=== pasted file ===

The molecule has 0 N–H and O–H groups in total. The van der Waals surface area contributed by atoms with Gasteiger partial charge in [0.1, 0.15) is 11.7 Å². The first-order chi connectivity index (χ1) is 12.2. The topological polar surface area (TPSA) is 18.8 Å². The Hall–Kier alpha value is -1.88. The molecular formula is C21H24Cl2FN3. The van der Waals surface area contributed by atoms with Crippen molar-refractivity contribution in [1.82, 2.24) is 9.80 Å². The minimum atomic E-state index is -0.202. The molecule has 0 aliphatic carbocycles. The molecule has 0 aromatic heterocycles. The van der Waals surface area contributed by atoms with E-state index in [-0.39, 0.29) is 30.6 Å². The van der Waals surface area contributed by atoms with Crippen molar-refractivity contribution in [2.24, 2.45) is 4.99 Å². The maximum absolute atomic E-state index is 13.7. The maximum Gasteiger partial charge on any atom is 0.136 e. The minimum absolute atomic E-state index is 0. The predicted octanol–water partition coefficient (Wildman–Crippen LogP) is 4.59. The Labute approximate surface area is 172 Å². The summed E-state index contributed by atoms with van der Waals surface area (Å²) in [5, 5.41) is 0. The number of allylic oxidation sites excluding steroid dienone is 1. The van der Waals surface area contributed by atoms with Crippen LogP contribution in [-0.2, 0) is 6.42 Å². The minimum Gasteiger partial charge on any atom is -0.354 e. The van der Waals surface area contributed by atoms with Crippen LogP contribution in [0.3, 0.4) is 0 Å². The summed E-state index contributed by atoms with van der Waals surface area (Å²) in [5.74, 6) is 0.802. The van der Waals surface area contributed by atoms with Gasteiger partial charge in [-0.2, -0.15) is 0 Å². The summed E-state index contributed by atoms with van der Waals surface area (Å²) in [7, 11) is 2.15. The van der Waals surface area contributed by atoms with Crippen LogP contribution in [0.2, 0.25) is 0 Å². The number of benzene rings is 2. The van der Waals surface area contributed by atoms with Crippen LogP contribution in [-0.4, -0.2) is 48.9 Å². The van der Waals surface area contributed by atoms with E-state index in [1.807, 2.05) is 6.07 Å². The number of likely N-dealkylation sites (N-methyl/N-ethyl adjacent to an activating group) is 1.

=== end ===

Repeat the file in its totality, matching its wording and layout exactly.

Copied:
The molecule has 0 N–H and O–H groups in total. The van der Waals surface area contributed by atoms with Gasteiger partial charge in [0.1, 0.15) is 11.7 Å². The first-order chi connectivity index (χ1) is 12.2. The topological polar surface area (TPSA) is 18.8 Å². The Hall–Kier alpha value is -1.88. The molecular formula is C21H24Cl2FN3. The van der Waals surface area contributed by atoms with Crippen molar-refractivity contribution in [1.82, 2.24) is 9.80 Å². The minimum atomic E-state index is -0.202. The molecule has 0 aliphatic carbocycles. The molecule has 0 aromatic heterocycles. The van der Waals surface area contributed by atoms with E-state index in [-0.39, 0.29) is 30.6 Å². The van der Waals surface area contributed by atoms with Crippen molar-refractivity contribution in [2.24, 2.45) is 4.99 Å². The maximum absolute atomic E-state index is 13.7. The maximum Gasteiger partial charge on any atom is 0.136 e. The minimum absolute atomic E-state index is 0. The predicted octanol–water partition coefficient (Wildman–Crippen LogP) is 4.59. The Labute approximate surface area is 172 Å². The summed E-state index contributed by atoms with van der Waals surface area (Å²) in [5, 5.41) is 0. The number of allylic oxidation sites excluding steroid dienone is 1. The van der Waals surface area contributed by atoms with Crippen LogP contribution in [-0.2, 0) is 6.42 Å². The minimum Gasteiger partial charge on any atom is -0.354 e. The van der Waals surface area contributed by atoms with Crippen LogP contribution in [0.3, 0.4) is 0 Å². The summed E-state index contributed by atoms with van der Waals surface area (Å²) in [5.74, 6) is 0.802. The van der Waals surface area contributed by atoms with Gasteiger partial charge in [-0.2, -0.15) is 0 Å². The summed E-state index contributed by atoms with van der Waals surface area (Å²) in [7, 11) is 2.15. The van der Waals surface area contributed by atoms with Crippen LogP contribution in [0.2, 0.25) is 0 Å². The number of benzene rings is 2. The van der Waals surface area contributed by atoms with Crippen LogP contribution in [-0.4, -0.2) is 48.9 Å². The van der Waals surface area contributed by atoms with E-state index in [1.807, 2.05) is 6.07 Å². The number of likely N-dealkylation sites (N-methyl/N-ethyl adjacent to an activating group) is 1.